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How care providers can support Polish women  to report domestic abuse

Ewa Wilcock,  Managing Director, Vesta – Specialist Family Support CIC

The UK Femicide Census shows that Polish women are the second largest group of women killed by men after British women (Femicide Census 10-year report, 2018). What we also know from the Census is that the vast majority of women are killed by their partners/ex-partners. Domestic abuse in Polish families living in the UK is a growing concern among the Polish community and professionals. It remains a hidden problem that can lead to fatal consequences if it is not addressed at the right time.

Vesta SFS CIC have been supporting Polish victims of domestic abuse since 2014. We set up the first Polish Domestic Violence Helpline in the UK and operated it until 2018. We work with families experiencing complex issues: domestic abuse, problems with mental health, parenting difficulties, or addictions. We address these problems by offering specialist services to agencies supporting Polish clients including domestic abuse awareness and recovery programme for women, course for perpetrators of domestic abuse, parenting course, counselling and cognitive behavioural therapy, courses for British professionals about effective working with Polish families and free resources in Polish and English.

Polish people experiencing domestic abuse face a lot of barriers in accessing help, including language barriers, financial difficulties, childcare issues, or isolation. The strongest barrier, however, is the growing fear from Social Services. This stems from the very negative press Children Services have on Polish internet sites and various media. We see not only stories from parents about children being removed from their care “for no reason at all”, but there is a number of documentaries on this topic available online and on Polish television. The majority of our clients do not understand how the social care system works in the UK and we spend a considerable amount of time explaining the role of social workers to them to alleviate their fears of losing their children. We also asked our clients about their opinion about working with Children Services – 68% of them were satisfied with the help they received. It seems that although the initial fears and mistrust are strong, the quality of support offered to victims helps to lessen the initial barriers. Engagement from Polish clients becomes difficult when they don’t receive the information or support they need. Victims feel immense pressure from services to meet certain expectations but they can’t access mainstream support options because of the language barrier.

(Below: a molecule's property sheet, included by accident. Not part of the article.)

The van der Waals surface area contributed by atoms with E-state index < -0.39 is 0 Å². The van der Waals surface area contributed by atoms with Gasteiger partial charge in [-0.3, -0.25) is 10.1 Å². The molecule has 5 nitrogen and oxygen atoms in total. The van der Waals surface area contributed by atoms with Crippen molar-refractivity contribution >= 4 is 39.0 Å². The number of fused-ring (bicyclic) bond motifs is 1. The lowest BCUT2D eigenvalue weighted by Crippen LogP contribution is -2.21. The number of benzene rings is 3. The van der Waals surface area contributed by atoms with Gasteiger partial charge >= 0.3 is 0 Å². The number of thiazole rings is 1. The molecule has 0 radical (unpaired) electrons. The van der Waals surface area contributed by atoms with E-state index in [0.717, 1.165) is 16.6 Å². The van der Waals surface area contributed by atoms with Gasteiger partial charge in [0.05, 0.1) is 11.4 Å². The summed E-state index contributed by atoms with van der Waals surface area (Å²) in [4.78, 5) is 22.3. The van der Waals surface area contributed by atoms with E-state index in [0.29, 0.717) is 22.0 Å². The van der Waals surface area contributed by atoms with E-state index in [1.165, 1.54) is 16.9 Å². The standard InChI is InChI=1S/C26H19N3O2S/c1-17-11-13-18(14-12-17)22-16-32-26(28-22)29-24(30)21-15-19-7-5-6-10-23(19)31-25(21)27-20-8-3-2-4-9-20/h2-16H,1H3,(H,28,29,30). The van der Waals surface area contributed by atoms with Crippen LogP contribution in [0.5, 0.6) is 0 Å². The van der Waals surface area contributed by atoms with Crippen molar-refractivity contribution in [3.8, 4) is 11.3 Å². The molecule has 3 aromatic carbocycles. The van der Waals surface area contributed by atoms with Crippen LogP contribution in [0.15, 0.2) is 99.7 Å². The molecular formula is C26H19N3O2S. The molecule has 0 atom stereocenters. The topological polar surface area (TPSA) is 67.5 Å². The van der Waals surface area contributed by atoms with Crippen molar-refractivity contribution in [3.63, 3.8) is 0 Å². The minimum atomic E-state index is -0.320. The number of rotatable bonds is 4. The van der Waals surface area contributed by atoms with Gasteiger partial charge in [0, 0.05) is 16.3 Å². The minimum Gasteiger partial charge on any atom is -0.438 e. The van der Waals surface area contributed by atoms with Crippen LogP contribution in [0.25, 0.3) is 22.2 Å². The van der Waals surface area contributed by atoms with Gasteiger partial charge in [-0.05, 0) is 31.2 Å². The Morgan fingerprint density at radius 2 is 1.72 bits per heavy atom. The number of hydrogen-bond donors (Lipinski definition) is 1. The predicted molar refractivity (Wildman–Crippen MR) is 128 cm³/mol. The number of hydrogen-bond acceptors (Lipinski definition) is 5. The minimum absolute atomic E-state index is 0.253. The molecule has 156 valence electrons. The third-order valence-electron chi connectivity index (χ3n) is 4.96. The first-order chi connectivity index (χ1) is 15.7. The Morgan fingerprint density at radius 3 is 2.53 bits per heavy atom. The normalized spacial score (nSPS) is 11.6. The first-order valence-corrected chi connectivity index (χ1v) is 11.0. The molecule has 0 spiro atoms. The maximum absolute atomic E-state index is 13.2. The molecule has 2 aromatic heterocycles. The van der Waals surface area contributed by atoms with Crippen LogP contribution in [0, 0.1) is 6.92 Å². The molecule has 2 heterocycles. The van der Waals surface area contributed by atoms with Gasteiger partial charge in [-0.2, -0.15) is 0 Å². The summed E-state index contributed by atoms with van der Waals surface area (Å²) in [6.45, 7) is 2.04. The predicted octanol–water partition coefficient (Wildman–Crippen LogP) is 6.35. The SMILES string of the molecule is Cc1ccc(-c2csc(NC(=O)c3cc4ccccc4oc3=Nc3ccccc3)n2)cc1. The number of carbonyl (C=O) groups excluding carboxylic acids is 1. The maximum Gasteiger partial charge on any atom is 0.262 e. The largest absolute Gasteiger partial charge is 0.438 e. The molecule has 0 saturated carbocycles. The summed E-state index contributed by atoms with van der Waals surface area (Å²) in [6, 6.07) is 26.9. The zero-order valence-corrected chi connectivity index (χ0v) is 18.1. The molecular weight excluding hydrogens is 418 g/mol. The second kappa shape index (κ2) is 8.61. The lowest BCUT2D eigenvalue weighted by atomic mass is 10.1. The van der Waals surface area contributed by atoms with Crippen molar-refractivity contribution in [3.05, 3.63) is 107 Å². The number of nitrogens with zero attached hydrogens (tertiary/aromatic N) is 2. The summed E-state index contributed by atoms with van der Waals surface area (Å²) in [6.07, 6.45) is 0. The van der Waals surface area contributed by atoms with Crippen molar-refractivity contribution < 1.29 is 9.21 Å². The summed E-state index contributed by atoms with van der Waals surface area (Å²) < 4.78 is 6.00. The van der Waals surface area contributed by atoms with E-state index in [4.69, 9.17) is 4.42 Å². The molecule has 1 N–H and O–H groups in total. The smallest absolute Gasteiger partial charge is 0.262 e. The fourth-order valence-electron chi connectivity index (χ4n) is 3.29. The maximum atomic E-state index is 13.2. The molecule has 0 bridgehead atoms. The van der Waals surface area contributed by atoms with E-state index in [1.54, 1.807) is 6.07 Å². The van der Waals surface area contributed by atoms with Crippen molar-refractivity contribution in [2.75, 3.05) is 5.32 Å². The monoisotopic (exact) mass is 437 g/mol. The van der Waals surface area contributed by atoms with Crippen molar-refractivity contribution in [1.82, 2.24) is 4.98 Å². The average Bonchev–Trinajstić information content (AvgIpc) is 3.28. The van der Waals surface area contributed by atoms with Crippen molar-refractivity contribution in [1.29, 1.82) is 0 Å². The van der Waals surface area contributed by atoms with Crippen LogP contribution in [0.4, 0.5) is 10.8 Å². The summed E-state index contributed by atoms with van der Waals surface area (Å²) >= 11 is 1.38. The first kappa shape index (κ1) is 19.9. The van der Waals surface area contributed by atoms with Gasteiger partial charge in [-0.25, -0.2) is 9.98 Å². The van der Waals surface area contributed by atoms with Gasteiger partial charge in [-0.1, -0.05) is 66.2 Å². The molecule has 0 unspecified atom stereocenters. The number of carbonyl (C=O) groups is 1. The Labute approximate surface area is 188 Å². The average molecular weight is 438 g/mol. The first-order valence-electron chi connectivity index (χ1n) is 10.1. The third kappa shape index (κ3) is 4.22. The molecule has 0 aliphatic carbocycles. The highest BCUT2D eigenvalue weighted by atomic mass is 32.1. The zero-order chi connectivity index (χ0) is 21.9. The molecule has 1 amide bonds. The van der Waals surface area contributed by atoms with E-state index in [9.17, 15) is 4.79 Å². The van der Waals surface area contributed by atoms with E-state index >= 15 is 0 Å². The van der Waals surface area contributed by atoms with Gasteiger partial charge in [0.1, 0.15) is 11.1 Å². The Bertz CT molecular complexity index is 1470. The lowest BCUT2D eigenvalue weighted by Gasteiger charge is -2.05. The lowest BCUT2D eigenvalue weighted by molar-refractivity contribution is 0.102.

How can Social Services work more effectively with Polish clients:

  • publish information about your service in Polish on your website
  • ensure that you have an interpreter present in your meetings if the client struggles to communicate in English (never use children, relatives or friends to assist you with language needs)
  • assume that the client doesn’t know anything about your service and clearly explain your role, what you will be doing and how you can help; leave your card with the client
  • translate to Polish documents explaining your procedures, e.g. Single Assessment or Child Protection procedure, Section 20 agreement
  • send letters to clients translated to Polish following important meetings, e.g. core group meeting – even if the client speaks English it’s likely that they don’t remember what was discussed as it was such a highly stressful situation for them that they struggled to focus
  • employ Polish-speaking workers
  • find out what specialist support is available in the client’s native language

www.vestasfs.org

 

 

 

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